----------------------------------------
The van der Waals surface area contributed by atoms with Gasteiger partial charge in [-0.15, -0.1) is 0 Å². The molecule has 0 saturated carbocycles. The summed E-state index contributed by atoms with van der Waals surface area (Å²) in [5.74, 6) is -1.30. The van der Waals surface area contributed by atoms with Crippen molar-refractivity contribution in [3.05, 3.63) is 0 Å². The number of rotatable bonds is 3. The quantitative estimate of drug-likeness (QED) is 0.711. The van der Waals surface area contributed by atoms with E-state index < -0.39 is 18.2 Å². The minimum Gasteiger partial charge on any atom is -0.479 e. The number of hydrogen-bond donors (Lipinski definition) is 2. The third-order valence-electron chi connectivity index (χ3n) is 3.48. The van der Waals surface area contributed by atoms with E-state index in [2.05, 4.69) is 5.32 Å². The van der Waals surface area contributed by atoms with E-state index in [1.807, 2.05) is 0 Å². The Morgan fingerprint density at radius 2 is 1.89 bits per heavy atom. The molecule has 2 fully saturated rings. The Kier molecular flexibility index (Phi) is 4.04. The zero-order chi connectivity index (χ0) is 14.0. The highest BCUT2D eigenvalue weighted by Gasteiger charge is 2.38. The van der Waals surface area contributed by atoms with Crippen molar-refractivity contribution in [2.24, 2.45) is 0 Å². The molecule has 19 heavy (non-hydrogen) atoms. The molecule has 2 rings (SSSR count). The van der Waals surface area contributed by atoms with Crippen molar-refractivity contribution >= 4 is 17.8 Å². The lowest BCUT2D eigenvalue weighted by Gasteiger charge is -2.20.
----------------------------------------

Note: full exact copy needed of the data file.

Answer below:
The van der Waals surface area contributed by atoms with Gasteiger partial charge in [-0.15, -0.1) is 0 Å². The molecule has 0 saturated carbocycles. The summed E-state index contributed by atoms with van der Waals surface area (Å²) in [5.74, 6) is -1.30. The van der Waals surface area contributed by atoms with Crippen molar-refractivity contribution in [3.05, 3.63) is 0 Å². The number of rotatable bonds is 3. The quantitative estimate of drug-likeness (QED) is 0.711. The van der Waals surface area contributed by atoms with E-state index < -0.39 is 18.2 Å². The minimum Gasteiger partial charge on any atom is -0.479 e. The number of hydrogen-bond donors (Lipinski definition) is 2. The third-order valence-electron chi connectivity index (χ3n) is 3.48. The van der Waals surface area contributed by atoms with E-state index in [2.05, 4.69) is 5.32 Å². The van der Waals surface area contributed by atoms with E-state index in [1.807, 2.05) is 0 Å². The Morgan fingerprint density at radius 2 is 1.89 bits per heavy atom. The molecule has 2 fully saturated rings. The Kier molecular flexibility index (Phi) is 4.04. The zero-order chi connectivity index (χ0) is 14.0. The highest BCUT2D eigenvalue weighted by Gasteiger charge is 2.38. The van der Waals surface area contributed by atoms with Crippen molar-refractivity contribution in [2.24, 2.45) is 0 Å². The molecule has 19 heavy (non-hydrogen) atoms. The molecule has 2 rings (SSSR count). The van der Waals surface area contributed by atoms with Crippen molar-refractivity contribution >= 4 is 17.8 Å². The lowest BCUT2D eigenvalue weighted by Gasteiger charge is -2.20.